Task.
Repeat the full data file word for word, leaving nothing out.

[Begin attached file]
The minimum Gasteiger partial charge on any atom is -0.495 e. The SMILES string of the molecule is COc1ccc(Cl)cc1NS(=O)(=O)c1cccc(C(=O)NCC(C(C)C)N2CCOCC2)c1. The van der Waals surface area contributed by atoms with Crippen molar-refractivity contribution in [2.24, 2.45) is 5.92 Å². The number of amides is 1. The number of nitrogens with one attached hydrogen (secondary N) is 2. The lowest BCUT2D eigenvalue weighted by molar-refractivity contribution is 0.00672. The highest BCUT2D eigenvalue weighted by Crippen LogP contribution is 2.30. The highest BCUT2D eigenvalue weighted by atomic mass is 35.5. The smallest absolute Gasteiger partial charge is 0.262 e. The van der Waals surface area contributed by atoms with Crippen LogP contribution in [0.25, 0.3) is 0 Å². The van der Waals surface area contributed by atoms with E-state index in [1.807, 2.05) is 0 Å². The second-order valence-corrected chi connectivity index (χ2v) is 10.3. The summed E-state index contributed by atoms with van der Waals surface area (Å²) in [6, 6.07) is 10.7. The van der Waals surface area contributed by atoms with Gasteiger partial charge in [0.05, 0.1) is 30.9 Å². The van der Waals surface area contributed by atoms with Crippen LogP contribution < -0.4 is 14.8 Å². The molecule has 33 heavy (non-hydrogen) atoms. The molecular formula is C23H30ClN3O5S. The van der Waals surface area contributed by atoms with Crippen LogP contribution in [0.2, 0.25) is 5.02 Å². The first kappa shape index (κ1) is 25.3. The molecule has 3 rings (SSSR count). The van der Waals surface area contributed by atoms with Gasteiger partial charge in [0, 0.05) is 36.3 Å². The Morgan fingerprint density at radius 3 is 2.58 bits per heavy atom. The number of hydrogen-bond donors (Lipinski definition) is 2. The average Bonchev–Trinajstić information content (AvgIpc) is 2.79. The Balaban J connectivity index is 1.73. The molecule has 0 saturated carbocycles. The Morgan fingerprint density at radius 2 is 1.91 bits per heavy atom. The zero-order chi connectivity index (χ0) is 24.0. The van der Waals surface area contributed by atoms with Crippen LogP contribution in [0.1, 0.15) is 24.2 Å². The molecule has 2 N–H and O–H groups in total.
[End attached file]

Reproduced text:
The minimum Gasteiger partial charge on any atom is -0.495 e. The SMILES string of the molecule is COc1ccc(Cl)cc1NS(=O)(=O)c1cccc(C(=O)NCC(C(C)C)N2CCOCC2)c1. The van der Waals surface area contributed by atoms with Crippen molar-refractivity contribution in [2.24, 2.45) is 5.92 Å². The number of amides is 1. The number of nitrogens with one attached hydrogen (secondary N) is 2. The lowest BCUT2D eigenvalue weighted by molar-refractivity contribution is 0.00672. The highest BCUT2D eigenvalue weighted by Crippen LogP contribution is 2.30. The highest BCUT2D eigenvalue weighted by atomic mass is 35.5. The smallest absolute Gasteiger partial charge is 0.262 e. The van der Waals surface area contributed by atoms with Crippen LogP contribution in [0.25, 0.3) is 0 Å². The van der Waals surface area contributed by atoms with E-state index in [1.807, 2.05) is 0 Å². The second-order valence-corrected chi connectivity index (χ2v) is 10.3. The summed E-state index contributed by atoms with van der Waals surface area (Å²) in [6, 6.07) is 10.7. The van der Waals surface area contributed by atoms with Gasteiger partial charge in [0.05, 0.1) is 30.9 Å². The van der Waals surface area contributed by atoms with Crippen LogP contribution < -0.4 is 14.8 Å². The molecule has 33 heavy (non-hydrogen) atoms. The molecular formula is C23H30ClN3O5S. The van der Waals surface area contributed by atoms with Crippen LogP contribution in [0.2, 0.25) is 5.02 Å². The first kappa shape index (κ1) is 25.3. The molecule has 3 rings (SSSR count). The van der Waals surface area contributed by atoms with Gasteiger partial charge in [0, 0.05) is 36.3 Å². The Morgan fingerprint density at radius 3 is 2.58 bits per heavy atom. The number of hydrogen-bond donors (Lipinski definition) is 2. The average Bonchev–Trinajstić information content (AvgIpc) is 2.79. The Balaban J connectivity index is 1.73. The molecule has 0 saturated carbocycles. The Morgan fingerprint density at radius 2 is 1.91 bits per heavy atom. The zero-order chi connectivity index (χ0) is 24.0. The van der Waals surface area contributed by atoms with Crippen LogP contribution in [0.1, 0.15) is 24.2 Å². The molecule has 2 N–H and O–H groups in total.